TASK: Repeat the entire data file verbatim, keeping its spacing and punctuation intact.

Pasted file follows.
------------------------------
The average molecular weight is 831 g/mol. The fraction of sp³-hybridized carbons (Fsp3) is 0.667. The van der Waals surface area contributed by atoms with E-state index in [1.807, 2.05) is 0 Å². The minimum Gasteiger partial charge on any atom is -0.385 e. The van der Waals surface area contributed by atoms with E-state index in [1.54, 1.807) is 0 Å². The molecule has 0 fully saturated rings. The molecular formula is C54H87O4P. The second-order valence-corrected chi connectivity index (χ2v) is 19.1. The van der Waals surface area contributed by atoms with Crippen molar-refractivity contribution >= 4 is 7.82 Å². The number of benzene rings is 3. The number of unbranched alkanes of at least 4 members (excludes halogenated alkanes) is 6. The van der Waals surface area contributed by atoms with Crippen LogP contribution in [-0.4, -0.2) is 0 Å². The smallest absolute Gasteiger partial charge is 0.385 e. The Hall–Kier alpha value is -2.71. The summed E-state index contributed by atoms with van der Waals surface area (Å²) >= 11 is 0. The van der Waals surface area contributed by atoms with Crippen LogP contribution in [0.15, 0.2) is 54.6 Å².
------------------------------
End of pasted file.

The average molecular weight is 831 g/mol. The fraction of sp³-hybridized carbons (Fsp3) is 0.667. The van der Waals surface area contributed by atoms with E-state index in [1.807, 2.05) is 0 Å². The minimum Gasteiger partial charge on any atom is -0.385 e. The van der Waals surface area contributed by atoms with E-state index in [1.54, 1.807) is 0 Å². The molecule has 0 fully saturated rings. The molecular formula is C54H87O4P. The second-order valence-corrected chi connectivity index (χ2v) is 19.1. The van der Waals surface area contributed by atoms with Crippen molar-refractivity contribution >= 4 is 7.82 Å². The number of benzene rings is 3. The number of unbranched alkanes of at least 4 members (excludes halogenated alkanes) is 6. The van der Waals surface area contributed by atoms with Crippen LogP contribution in [-0.4, -0.2) is 0 Å². The smallest absolute Gasteiger partial charge is 0.385 e. The Hall–Kier alpha value is -2.71. The summed E-state index contributed by atoms with van der Waals surface area (Å²) >= 11 is 0. The van der Waals surface area contributed by atoms with Crippen LogP contribution in [0.15, 0.2) is 54.6 Å².